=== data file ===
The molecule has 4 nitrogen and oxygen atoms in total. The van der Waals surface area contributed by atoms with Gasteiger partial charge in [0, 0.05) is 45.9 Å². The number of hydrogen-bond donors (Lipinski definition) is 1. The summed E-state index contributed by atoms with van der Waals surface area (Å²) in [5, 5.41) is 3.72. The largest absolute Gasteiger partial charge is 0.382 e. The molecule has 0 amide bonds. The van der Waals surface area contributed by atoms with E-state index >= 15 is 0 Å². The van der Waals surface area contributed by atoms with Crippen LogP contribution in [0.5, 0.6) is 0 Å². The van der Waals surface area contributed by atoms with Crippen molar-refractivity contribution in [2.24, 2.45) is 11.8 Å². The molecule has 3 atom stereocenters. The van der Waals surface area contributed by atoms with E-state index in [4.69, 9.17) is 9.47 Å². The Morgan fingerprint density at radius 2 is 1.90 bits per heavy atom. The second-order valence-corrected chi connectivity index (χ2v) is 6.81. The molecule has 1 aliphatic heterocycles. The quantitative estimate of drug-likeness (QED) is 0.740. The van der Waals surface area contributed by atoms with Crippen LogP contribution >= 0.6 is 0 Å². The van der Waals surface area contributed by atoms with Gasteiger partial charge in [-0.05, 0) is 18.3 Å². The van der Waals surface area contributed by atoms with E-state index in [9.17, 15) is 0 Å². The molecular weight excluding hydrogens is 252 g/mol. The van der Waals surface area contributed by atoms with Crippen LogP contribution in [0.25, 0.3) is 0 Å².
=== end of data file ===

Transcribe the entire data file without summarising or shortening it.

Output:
The molecule has 4 nitrogen and oxygen atoms in total. The van der Waals surface area contributed by atoms with Gasteiger partial charge in [0, 0.05) is 45.9 Å². The number of hydrogen-bond donors (Lipinski definition) is 1. The summed E-state index contributed by atoms with van der Waals surface area (Å²) in [5, 5.41) is 3.72. The largest absolute Gasteiger partial charge is 0.382 e. The molecule has 0 amide bonds. The van der Waals surface area contributed by atoms with E-state index >= 15 is 0 Å². The van der Waals surface area contributed by atoms with Crippen LogP contribution in [0.5, 0.6) is 0 Å². The van der Waals surface area contributed by atoms with Crippen molar-refractivity contribution in [2.24, 2.45) is 11.8 Å². The molecule has 3 atom stereocenters. The van der Waals surface area contributed by atoms with E-state index in [4.69, 9.17) is 9.47 Å². The Morgan fingerprint density at radius 2 is 1.90 bits per heavy atom. The second-order valence-corrected chi connectivity index (χ2v) is 6.81. The molecule has 1 aliphatic heterocycles. The quantitative estimate of drug-likeness (QED) is 0.740. The van der Waals surface area contributed by atoms with Crippen LogP contribution >= 0.6 is 0 Å². The van der Waals surface area contributed by atoms with Gasteiger partial charge in [-0.05, 0) is 18.3 Å². The van der Waals surface area contributed by atoms with E-state index in [9.17, 15) is 0 Å². The molecular weight excluding hydrogens is 252 g/mol. The van der Waals surface area contributed by atoms with Crippen LogP contribution in [0.25, 0.3) is 0 Å².